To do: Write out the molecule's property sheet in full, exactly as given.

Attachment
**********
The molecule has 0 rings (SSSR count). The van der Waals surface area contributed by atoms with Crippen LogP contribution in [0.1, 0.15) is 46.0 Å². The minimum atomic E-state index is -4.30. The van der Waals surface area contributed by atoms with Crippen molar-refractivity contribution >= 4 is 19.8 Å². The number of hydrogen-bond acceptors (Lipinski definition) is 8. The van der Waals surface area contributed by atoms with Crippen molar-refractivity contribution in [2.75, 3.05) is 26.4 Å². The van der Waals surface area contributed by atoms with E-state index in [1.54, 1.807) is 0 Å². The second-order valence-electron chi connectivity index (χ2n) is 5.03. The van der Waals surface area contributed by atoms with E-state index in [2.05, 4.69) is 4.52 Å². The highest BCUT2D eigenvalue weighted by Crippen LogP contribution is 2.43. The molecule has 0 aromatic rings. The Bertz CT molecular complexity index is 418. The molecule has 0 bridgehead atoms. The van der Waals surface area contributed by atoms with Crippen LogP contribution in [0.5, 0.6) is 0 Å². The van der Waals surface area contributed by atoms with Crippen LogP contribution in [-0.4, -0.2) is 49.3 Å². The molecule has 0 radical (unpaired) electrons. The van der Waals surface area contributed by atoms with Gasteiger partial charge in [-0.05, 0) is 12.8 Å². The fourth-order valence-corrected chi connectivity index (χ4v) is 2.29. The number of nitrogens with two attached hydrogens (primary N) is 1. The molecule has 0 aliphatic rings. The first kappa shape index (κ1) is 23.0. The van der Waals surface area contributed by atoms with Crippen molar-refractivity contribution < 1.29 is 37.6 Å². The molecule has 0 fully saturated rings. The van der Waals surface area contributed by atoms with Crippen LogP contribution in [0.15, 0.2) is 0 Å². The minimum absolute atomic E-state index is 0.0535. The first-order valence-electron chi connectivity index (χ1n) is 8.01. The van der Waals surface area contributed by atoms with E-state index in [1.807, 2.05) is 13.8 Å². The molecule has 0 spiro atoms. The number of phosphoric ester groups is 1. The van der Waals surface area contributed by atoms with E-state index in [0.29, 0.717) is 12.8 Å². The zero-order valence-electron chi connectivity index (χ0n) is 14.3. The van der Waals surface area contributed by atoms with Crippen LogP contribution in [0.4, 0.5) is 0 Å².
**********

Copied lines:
The molecule has 0 rings (SSSR count). The van der Waals surface area contributed by atoms with Crippen LogP contribution in [0.1, 0.15) is 46.0 Å². The minimum atomic E-state index is -4.30. The van der Waals surface area contributed by atoms with Crippen molar-refractivity contribution >= 4 is 19.8 Å². The number of hydrogen-bond acceptors (Lipinski definition) is 8. The van der Waals surface area contributed by atoms with Crippen molar-refractivity contribution in [2.75, 3.05) is 26.4 Å². The van der Waals surface area contributed by atoms with E-state index in [1.54, 1.807) is 0 Å². The second-order valence-electron chi connectivity index (χ2n) is 5.03. The van der Waals surface area contributed by atoms with E-state index in [2.05, 4.69) is 4.52 Å². The highest BCUT2D eigenvalue weighted by Crippen LogP contribution is 2.43. The molecule has 0 aromatic rings. The Bertz CT molecular complexity index is 418. The molecule has 0 bridgehead atoms. The van der Waals surface area contributed by atoms with Crippen LogP contribution in [0.5, 0.6) is 0 Å². The van der Waals surface area contributed by atoms with Crippen LogP contribution in [-0.4, -0.2) is 49.3 Å². The molecule has 0 radical (unpaired) electrons. The van der Waals surface area contributed by atoms with Gasteiger partial charge in [-0.05, 0) is 12.8 Å². The fourth-order valence-corrected chi connectivity index (χ4v) is 2.29. The number of nitrogens with two attached hydrogens (primary N) is 1. The molecule has 0 aliphatic rings. The first kappa shape index (κ1) is 23.0. The van der Waals surface area contributed by atoms with Crippen molar-refractivity contribution < 1.29 is 37.6 Å². The molecule has 0 fully saturated rings. The van der Waals surface area contributed by atoms with Crippen LogP contribution in [0.15, 0.2) is 0 Å². The minimum absolute atomic E-state index is 0.0535. The first-order valence-electron chi connectivity index (χ1n) is 8.01. The van der Waals surface area contributed by atoms with E-state index in [1.807, 2.05) is 13.8 Å². The molecule has 0 spiro atoms. The number of phosphoric ester groups is 1. The van der Waals surface area contributed by atoms with E-state index in [0.29, 0.717) is 12.8 Å². The zero-order valence-electron chi connectivity index (χ0n) is 14.3. The van der Waals surface area contributed by atoms with Crippen LogP contribution in [0.4, 0.5) is 0 Å².